Modelling interactive behaviour with a rational cognitive architecture

David Peebles, Anna L. Cox

Research output: Chapter in Book/Report/Conference proceedingChapter

1 Citation (Scopus)

Abstract

In this chapter we discuss a number of recent studies that demonstrate the use of rational analysis (Anderson, 1990) and cognitive modelling methods to understand complex interactive behaviour involved in three tasks: (1) icon search, (2) graph reading, and (3) information retrieval on the World Wide Web (WWW). We describe the underlying theoretical assumptions of rational analysis and the adaptive control of thought-rational (ACT-R) cognitive architecture (Anderson & Lebiere, 1998), a theory of cognition that incorporates rational analysis in its mechanisms for learning and decision making. In presenting these studies we aim to show how such methods can be combined with eye movement data to provide detailed, highly constrained accounts of user performance that are grounded in psychological theory. We argue that the theoretical and technological developments that underpin these methods are now at a stage that the approach can be more broadly applied to other areas of Web use.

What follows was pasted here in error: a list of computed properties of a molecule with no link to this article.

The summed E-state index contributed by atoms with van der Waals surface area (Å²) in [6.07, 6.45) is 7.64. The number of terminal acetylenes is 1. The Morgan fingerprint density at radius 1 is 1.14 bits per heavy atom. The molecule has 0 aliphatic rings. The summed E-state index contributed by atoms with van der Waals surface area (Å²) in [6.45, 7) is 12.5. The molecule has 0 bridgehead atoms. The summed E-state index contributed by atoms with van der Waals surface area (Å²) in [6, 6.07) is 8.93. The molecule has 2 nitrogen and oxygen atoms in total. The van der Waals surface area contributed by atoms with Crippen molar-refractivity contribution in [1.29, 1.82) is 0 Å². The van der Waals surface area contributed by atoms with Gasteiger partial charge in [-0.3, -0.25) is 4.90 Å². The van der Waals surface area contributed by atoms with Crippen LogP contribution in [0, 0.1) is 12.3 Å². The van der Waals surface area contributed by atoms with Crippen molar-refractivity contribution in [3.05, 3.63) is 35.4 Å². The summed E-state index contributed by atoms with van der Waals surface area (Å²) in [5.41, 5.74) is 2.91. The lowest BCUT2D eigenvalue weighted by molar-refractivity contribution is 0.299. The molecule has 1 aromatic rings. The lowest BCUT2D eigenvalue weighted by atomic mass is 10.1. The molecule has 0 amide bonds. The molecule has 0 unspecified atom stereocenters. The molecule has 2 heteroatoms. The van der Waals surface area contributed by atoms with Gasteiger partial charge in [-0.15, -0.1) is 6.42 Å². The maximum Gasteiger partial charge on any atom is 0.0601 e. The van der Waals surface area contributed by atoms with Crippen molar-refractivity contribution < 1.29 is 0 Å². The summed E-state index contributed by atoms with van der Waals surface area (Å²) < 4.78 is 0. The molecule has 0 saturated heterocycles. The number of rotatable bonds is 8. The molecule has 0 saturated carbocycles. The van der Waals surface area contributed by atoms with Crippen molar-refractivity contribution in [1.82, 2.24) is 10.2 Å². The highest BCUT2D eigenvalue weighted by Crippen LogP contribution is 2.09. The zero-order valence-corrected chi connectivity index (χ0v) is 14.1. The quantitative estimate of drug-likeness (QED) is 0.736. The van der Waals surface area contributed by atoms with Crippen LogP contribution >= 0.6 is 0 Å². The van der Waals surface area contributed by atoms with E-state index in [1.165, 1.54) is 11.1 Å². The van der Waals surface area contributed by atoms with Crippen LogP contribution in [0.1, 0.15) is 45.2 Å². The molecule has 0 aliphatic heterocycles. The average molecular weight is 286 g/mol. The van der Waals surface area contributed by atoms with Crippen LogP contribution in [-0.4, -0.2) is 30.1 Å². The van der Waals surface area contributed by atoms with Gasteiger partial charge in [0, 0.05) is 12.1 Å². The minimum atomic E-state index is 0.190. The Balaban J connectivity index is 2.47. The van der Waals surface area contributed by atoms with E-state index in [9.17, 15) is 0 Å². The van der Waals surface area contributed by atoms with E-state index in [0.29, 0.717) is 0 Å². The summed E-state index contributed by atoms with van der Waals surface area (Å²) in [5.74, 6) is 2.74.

Original languageEnglish
Title of host publicationSelected Readings on the Human Side of Information Technology
EditorsEdward Szewczak
PublisherIGI Global
Pages224-243
Number of pages20
ISBN (Electronic)9781605660899
ISBN (Print)9781605660882
DOIs
Publication statusPublished - 30 Sep 2008

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    Peebles, D., & Cox, A. L. (2008). Modelling interactive behaviour with a rational cognitive architecture. In E. Szewczak (Ed.), Selected Readings on the Human Side of Information Technology (pp. 224-243). IGI Global. https://doi.org/10.4018/978-1-60566-088-2.ch013